We Are Men Who Are Out-Earned By Our Wives

What does it mean to be outearned by your wife? I had better figure that out, because after some back-and-forth over the last 18 years—times when we were both broke, or living off of her student loans, or off my lousy salary—we have now reached what is likely a permanent income imbalance. As my colleagues here have pointed out, wordsmithing doesn't pay what it used to. And my wife now has an advanced degree and an actual profession.

We are part of the vanguard, I suppose: as Liz Mundy recently pointed out in The Atlantic , nearly 40 percent of wives outearn their husbands, and that number is growing.

So, does income disparity flip some kind of gender switch? Do I take over that section of home life that my wife used to inhabit (among her duties: sewing, light cooking, choosing Pandora channels, putting the kids to bed, giving a shit about the PTA)?

With us, so far, the answer is no.

Yes, I take the kids to school in the morning because she goes to work at first light. And sometimes I'll have to cover things solo if she's running late at the end of the day because her work schedule can be non-negotiable in ways that mine isn't.

But when Mundy wrote in her same post that wives outearning husbands "can powerfully affect relationship dynamics,",I don't see it. My wife and I still maintain the same mix of unpredictable gender assignments. I still do the majority of the cooking, but that's because I enjoy it and the men in my family have always been the cooks. My wife still puts the kids to bed, no matter her outside workload, both because she wants to, and because I usually have some sports that need watching.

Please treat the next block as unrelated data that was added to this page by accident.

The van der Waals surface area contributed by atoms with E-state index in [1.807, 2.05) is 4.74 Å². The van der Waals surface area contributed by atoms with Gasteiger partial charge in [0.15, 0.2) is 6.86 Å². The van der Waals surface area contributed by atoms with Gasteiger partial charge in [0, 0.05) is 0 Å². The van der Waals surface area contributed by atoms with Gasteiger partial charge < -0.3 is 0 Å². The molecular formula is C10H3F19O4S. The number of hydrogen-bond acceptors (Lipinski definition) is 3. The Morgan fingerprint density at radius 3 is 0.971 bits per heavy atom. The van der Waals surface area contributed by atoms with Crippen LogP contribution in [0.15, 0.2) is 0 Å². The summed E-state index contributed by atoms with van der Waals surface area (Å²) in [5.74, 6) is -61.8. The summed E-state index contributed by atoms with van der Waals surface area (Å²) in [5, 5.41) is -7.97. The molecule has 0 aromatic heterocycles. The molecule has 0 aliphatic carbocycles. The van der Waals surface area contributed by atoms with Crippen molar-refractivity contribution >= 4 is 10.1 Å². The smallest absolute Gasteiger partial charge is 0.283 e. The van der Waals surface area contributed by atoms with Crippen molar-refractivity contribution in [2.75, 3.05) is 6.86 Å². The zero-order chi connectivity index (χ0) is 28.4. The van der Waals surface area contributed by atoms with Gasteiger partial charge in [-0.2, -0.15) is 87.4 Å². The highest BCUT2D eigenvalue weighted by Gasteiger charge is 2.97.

A useful parallel for me is driving. My wife is a better driver than I. She's from LA; she's got smog and road rage in her DNA. I'm from Key West, a small island where traffic still stops for conversations between drivers and on the weekends many of us are too drunk to even ride bicycles. But when my wife and I are together, in big cities and small, I like to drive, and she likes to have me drive. Men have been driving their wives around since long before Apollonia Corleone got blown up, and that's exactly what my wife and I do.

Gender is not a house of cards that collapses when you take away one element. I am still hotheaded, broad-shouldered, sports-addicted, and foolishly optimistic about home improvement projects. Those things and the other dozen typically male characteristics I have won't change just because my wife makes more than I.

You know how some people like to talk about a post-racial society but it's complete bullshit because no matter who is president, race still matters in this country? Well, it's equally fallacious to think that changing income structure alone will change the power balance of the sexes, in the home or outside the home. We are not post-gender, no matter what the economic trends are. Women who earn more than their husbands still earn less than their colleagues. They still have their basic reproductive rights threatened constantly. They still are underrepresented in every level of leadership.

And on a more personal level, they still have to solve one of the oldest and most intractable problems of all: how to share their daily lives with men. That's because, no matter what my wife says, I am still the man of the house, for better or worse, for richer or poorer.


Presented by

Matt Gross, Theodore Ross, & Nathan Thornburgh

Matt Gross, Theodore Ross, and Nathan Thornburgh write for the website DadWagon. Theodore Ross is the author of Am I a Jew?

Join the Discussion

After you comment, click Post. If you’re not already logged in you will be asked to log in or register with Disqus.

Please note that The Atlantic's account system is separate from our commenting system. To log in or register with The Atlantic, use the Sign In button at the top of every page.

blog comments powered by Disqus